COMMUNITY

Genre DJ of the Month | Michael A. Murphy, WMEB Bangor, Maine

“College radio stations attract students (many of them, perhaps, identifying as misfits) from a wide variety of backgrounds with an equally wide variety of musical tastes. Getting them to a point where they realize they are part of something bigger, where they can bond over their commonalities, rather than get polarized over differences, is a challenge.”

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Industry Interview with Jesse Stensby, Vitriol Radio Promotion

“You can tout the power of playlists and blogs and everything else, but I’ll still put my hand up for the stations out there that are truly engaging their community on a local level and in addition helping to be the filter that makes it possible to bring the rest of the world to the people of their area.”

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Genre DJ of the Month | Toni Pennacchia, WZBC Newton

“About 10 years ago, DJ Madame B wanted to expand into the Boston area and knew how important WZBC was in Boston music scene. I also saw a need for a global music show and genre director there and the leadership was open to this along with airing Spoiler Alert Radio as a features show.”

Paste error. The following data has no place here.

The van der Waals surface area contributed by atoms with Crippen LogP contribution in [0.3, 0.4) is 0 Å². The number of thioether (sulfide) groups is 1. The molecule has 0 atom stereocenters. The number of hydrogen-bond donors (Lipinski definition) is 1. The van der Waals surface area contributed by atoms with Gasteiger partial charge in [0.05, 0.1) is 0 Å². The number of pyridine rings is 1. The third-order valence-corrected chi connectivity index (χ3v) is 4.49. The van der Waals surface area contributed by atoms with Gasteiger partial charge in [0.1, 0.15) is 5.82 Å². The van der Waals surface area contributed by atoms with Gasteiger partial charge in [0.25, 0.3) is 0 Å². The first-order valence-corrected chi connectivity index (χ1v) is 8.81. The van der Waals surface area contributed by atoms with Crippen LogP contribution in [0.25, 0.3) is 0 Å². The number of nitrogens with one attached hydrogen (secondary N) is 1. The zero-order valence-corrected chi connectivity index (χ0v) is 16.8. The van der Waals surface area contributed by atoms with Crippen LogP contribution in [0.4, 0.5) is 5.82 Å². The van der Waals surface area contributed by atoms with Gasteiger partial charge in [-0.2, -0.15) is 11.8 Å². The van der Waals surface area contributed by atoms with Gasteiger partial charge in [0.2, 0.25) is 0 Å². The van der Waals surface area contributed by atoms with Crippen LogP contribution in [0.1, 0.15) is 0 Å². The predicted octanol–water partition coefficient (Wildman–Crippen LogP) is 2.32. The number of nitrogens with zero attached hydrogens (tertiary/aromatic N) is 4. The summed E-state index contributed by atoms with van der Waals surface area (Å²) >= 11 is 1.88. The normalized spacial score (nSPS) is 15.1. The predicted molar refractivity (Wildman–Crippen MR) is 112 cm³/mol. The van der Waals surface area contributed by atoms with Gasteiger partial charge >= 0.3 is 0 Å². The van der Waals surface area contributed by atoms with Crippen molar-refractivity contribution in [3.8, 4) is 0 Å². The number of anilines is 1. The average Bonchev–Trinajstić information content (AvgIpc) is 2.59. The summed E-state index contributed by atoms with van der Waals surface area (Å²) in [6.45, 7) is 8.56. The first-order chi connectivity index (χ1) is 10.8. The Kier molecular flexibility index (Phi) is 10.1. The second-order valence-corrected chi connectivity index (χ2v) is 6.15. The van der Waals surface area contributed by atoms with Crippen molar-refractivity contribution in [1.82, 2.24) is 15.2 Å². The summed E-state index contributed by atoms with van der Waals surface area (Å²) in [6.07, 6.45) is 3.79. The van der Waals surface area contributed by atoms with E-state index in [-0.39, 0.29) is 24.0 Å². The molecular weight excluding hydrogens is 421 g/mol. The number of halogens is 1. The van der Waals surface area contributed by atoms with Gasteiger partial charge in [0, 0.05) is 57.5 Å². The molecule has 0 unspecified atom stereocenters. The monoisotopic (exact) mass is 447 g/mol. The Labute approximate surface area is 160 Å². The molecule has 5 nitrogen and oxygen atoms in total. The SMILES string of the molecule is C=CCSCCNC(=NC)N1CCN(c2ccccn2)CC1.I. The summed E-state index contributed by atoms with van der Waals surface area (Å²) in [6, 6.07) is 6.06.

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April MD of the Month | Sean Carolan, Altrok Radio

“On average, I find women are making more interesting music these days than men, full stop. Altrok Radio’s playlist reflects that; “I’ve already added enough women” is not a rule I have. However, “I only have ten adds” *is* a rule I have. So it’s kinda competitive.”

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Community Interview with Kate Smith Promotions

“It is my perception that College Radio is wherein lies the freedom to BE… to fully express your creative SELF (experimental, improvisational, avant and fusion)… in most cases without the restrictions of branding and the dictates catering to the established listening zone of an older donor base required for survival…”

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Interview with David DeKeyser, Radio Marketing Consultant

“[College & Community Radio] is a place where people who think of music as a hobby or a broader interest can transform that feeling into this intractable part of themselves. It’s a place to connect to the social aspects of music, beyond your friends or even your scene, and see how so many others find their own relationships to it.

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